Gvozdansko, the fortress of the Croatian Šubić-Zrinski nobility
The Croatian fort Gvozdansko, on the road from Glina to Dvor na Uni, was established by the Zrinski nobles as a defense against the Muslim invasion into Croatia and Europe. After the fall of Dvor na Uni (then Novigrad) in 1556, Gvozdansko found itself under attack by the Turks. Several years prior to that, however, the fortification proved itself to be unconquerable. For that reason, in 1577, the Turkish Army built a bridge over the Una River which allowed them to bring in heavy artillery and troops.
On November 3, 1577, under the command of Ferhat Pasha, over 10,000 Turks surrounded Gvozdansko with heavy artillery. Among them were Turkish mercenaries made up of Orthodox Vlachs who also attacked their Christian brothers. Gvozdansko itself was defended by merely 50 soldiers from the Zrinski group, together with another 250 Croatian miners and peasants, along with women and children.
According to historical records, the winter that year was extremely cold, to the point that the bark on the trees was breaking off.
On January 9, 1578, Ferhat Pasha offered Gvozdansko’s defenders one last chance to surrender. The Croatian defenders, who were completely devoid of food, reason being that even the remaining pack of dogs they were forced to eat for survival were now being poisoned and killed by the Turks, rejected the call with the words: “It is better to die for freedom and the Cross than to surrender!”
Soon after that, Pasha attacked Gvozdansko with three great assaults, but each assault was repelled by the Croatian defenders.
Shattering report of the resistance and death of the Croatian soldiers in Gvozdansko
The records state that on “that night of January 12th to 13th, 1578, Ferhat Pasha ordered his guard to collect more firewood and stoke a greater fire as he could not sleep because of the bitter cold. The air temperature dropped to such an extent that even the horses, who were out in the open, started dying from the cold. The sound of trees breaking under freezing conditions was heard throughout the whole night. In the fortress, however, everything was silent and the last fires were extinguished, which terribly disturbed the Turkish watchmen who immediately informed their commander. Pasha was not keen to begin the assault. Instead, he raised the alert and prepared his army for defense. The Turkish and Vlachian soldiers, nervous and fearful, spent the whole night monitoring the fortress.”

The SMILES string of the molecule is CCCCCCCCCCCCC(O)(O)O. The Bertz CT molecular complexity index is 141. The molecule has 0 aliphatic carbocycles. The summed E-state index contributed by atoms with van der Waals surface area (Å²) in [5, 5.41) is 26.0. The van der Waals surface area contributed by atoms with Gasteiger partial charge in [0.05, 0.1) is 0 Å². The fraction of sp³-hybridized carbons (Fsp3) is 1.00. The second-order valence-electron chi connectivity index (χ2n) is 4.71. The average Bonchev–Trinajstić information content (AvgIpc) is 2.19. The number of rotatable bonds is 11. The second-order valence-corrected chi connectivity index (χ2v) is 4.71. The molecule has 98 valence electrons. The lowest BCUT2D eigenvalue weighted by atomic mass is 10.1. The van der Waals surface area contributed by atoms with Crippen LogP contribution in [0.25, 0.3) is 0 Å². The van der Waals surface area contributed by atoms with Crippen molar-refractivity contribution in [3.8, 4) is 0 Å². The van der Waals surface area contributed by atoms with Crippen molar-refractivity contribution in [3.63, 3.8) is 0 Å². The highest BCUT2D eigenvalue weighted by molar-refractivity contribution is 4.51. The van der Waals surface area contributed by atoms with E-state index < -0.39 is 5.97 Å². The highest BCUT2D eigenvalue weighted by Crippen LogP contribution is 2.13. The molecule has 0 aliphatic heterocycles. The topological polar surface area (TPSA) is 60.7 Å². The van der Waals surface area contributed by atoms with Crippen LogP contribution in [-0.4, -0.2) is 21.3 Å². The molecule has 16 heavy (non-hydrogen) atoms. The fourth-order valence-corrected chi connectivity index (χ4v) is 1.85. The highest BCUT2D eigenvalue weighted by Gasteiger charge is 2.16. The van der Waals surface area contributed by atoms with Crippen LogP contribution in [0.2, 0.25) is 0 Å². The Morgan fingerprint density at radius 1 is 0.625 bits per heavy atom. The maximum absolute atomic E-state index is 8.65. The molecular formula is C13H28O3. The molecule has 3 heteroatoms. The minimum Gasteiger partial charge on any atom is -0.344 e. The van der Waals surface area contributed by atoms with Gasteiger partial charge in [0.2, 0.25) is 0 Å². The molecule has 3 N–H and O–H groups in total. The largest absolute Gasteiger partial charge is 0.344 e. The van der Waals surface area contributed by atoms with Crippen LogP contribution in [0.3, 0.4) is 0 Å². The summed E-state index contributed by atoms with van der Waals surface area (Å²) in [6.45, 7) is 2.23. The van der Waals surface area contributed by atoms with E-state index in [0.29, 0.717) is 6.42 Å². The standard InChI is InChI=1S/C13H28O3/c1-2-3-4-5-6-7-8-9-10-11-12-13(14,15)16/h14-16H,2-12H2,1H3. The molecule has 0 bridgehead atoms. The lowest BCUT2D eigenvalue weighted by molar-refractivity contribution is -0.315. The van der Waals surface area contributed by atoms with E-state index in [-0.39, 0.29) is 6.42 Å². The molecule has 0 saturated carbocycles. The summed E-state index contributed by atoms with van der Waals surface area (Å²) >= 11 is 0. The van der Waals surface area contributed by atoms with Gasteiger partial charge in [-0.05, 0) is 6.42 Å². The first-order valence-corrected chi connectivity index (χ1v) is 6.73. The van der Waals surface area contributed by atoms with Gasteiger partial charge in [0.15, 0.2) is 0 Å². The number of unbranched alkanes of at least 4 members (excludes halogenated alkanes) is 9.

On January 13, the Turks undertook another assault, but this time they met no response from Gvozdansko. The Turkish soldiers entered the fort to discover a confronting scene: in the completely ruined fortress, with no food nor ammunition, were the frozen remains of the Croat defenders of Gvozdansko, icily preserved in their fighting positions.
The scene of the frozen Croatian defenders, together with the heroism they displayed, so shook and impressed the Turkish commander, that he ordered a Catholic priest be brought in to bury the Croatian soldiers with a Christian burial, coupled with military honours. In addition to being captivated by the Croat heroes, the few remaining Croatian inhabitants of the entire region were relieved of the heavy taxes and tolls that other Turkish-occupied lands were burdened with.
In the numerous battles for freedom throughout the history of the Croatian people, Gvozdansko shines among the brightest stars in the sky.
Superb military skills, resistance down to the last man, and a conscious sacrifice for the homeland have made Gvozdansko a symbol of Croatia’s desire for freedom and its resistance to foreign invaders. The defense of Gvozdansko is to Croatian history what the Masada is to Jewish history, or the Alamo to American history. It is for this reason that every Croat must become familiar with this unique event in his history.
During World War II, precisely on Christmas Day in 1941, Tito’s partisans killed 55 Croatian Catholics who were returning home from Mass, including 13 members of the one Grabarevic family. In the Homeland War, Chetniks killed 3 Croat civilians in Gvozdansko and burned down the Catholic Church. Following its glorious and bloody history, there remain only a few older Croats living in Gvozdansko today.